(BPT) – Understanding the stroke facts helps empower you to control your own health. Even if risk factors are present, you can take proactive measures to help prevent stroke for yourself and loved ones.
Despite how common strokes are, there are a lot of widely believed misconceptions. Unfortunately, not knowing the facts can put a person at bigger risk for experiencing a stroke themselves, or, not being able to help someone else who may be experiencing a stroke. The following 5 stroke facts could save your life:
1) Research found 61 percent of strokes happen in people over the age of 65. That means 39 percent of strokes happen to younger people.
2) You may only know a few people who’ve had a stroke in their life, but someone has a stroke every 40 seconds in the United States.
3) Approximately one out of eight strokes results in death within thirty days. The other seven instances leave the person disabled. Stroke is fatal in about 10 to 20 percent of cases and, among survivors, it can cause a host of disabilities, including loss of mobility, impaired speech, and cognitive problems.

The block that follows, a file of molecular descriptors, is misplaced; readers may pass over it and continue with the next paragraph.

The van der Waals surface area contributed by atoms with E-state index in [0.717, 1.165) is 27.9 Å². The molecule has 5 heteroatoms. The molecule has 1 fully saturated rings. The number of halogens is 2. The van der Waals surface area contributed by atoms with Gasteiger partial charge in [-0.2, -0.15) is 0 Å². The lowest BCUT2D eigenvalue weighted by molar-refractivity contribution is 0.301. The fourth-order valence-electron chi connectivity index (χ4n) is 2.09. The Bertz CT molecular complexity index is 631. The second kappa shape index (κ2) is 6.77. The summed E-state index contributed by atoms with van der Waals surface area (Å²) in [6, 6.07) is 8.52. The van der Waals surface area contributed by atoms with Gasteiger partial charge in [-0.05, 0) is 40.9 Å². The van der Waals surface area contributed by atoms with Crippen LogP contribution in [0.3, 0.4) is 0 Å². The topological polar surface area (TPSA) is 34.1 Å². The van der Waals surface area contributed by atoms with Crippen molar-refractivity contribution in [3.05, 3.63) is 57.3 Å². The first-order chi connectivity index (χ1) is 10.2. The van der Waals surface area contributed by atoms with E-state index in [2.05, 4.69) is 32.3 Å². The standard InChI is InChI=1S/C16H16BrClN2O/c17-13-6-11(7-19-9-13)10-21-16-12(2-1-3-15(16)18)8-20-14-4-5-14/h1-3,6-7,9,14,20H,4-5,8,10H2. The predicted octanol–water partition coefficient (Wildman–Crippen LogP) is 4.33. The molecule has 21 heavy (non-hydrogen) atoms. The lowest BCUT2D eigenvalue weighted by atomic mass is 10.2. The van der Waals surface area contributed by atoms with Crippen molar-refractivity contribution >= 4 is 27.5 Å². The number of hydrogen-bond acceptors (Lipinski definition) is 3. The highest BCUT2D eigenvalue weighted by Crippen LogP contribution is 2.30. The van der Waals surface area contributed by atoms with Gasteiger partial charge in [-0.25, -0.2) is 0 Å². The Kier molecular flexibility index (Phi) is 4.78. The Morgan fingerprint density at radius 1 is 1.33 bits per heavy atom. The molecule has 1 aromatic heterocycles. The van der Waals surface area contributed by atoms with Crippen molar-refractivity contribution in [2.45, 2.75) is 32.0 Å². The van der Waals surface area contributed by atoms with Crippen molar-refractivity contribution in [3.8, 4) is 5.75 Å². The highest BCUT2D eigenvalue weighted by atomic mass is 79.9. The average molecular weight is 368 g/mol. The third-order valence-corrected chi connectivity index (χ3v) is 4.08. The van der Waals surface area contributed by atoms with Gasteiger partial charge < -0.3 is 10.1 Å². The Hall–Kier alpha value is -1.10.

4) Up to 80 percent of strokes could be stopped before they start. Health screenings are an effective way to identify and understand risk factors so they can be properly managed. Research shows nine out of 10 cardiovascular doctors support preventive health screenings for cardiovascular disease (plaque in the arteries) among patients with key risk factors. To learn more, visit http://www.lifelinescreening.com.
5) Everyone can and should know the signs and symptoms of stroke. By taking quick action, you could save a life.
According to the CDC, the most common signs of stroke are:
* Sudden numbness or weakness of the face, arm or leg, especially on one side of the body.
* Sudden confusion, trouble speaking or difficulty understanding speech.
* Sudden trouble seeing in one or both eyes.
* Sudden trouble walking, dizziness, loss of balance or lack of coordination.
* Sudden severe headache with no known cause.
Chances are you know someone who has had a stroke. An estimated 795,000 people in the United States have a stroke each year, according to the Centers for Disease Control and Prevention.
If you or someone else has any of these symptoms, call 911 immediately.
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